The Department of the Environment today released more than 1700 new maps and data that local communities can use to find threatened species in their area.
Threatened Species Commissioner Gregory Andrews said the maps and data were a valuable resource for local groups and natural resource managers, allowing them to target their conservation efforts.
“This information is being made publicly available for the first time. For people to care about their local environment, they need to know what’s there and understand just how precious it is. That’s why tools like this are so important,” Mr Andrews said.
“The maps and data focus on native flora and fauna that are listed under national environment law as vulnerable, endangered and critically endangered. If we want to protect these plants, mammals, birds, reptiles, frogs and fish from further decline, we need to share our resources with community groups on the ground.”
The maps were developed by the Department using details from state, territory and national databases as well as information published in species recovery plans and listing advice. The maps are general enough to ensure threatened plants and wildlife can’t be illegally collected or disturbed.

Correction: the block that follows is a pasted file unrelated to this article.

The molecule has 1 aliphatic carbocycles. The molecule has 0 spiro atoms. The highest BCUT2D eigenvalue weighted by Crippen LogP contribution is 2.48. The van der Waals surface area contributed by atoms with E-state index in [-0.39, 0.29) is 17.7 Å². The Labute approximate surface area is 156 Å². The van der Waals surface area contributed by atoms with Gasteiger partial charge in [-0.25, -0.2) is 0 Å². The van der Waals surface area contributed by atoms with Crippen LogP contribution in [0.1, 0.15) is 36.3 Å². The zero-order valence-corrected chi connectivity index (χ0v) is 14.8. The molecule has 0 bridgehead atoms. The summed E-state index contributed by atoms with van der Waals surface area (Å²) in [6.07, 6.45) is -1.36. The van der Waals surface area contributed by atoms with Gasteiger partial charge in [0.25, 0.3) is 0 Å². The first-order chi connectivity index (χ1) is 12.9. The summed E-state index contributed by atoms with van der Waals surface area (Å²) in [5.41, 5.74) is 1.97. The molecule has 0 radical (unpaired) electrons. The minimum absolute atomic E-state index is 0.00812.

The maps are accompanied by associated data including:
an industry standard grid which can be loaded into a geographic information system (GIS)
a summary spreadsheet which provides an index to each species map and links to further information
a user guide explaining how the maps were generated.
Members of the public are encouraged to provide feedback through the website so that the maps can be kept up to date.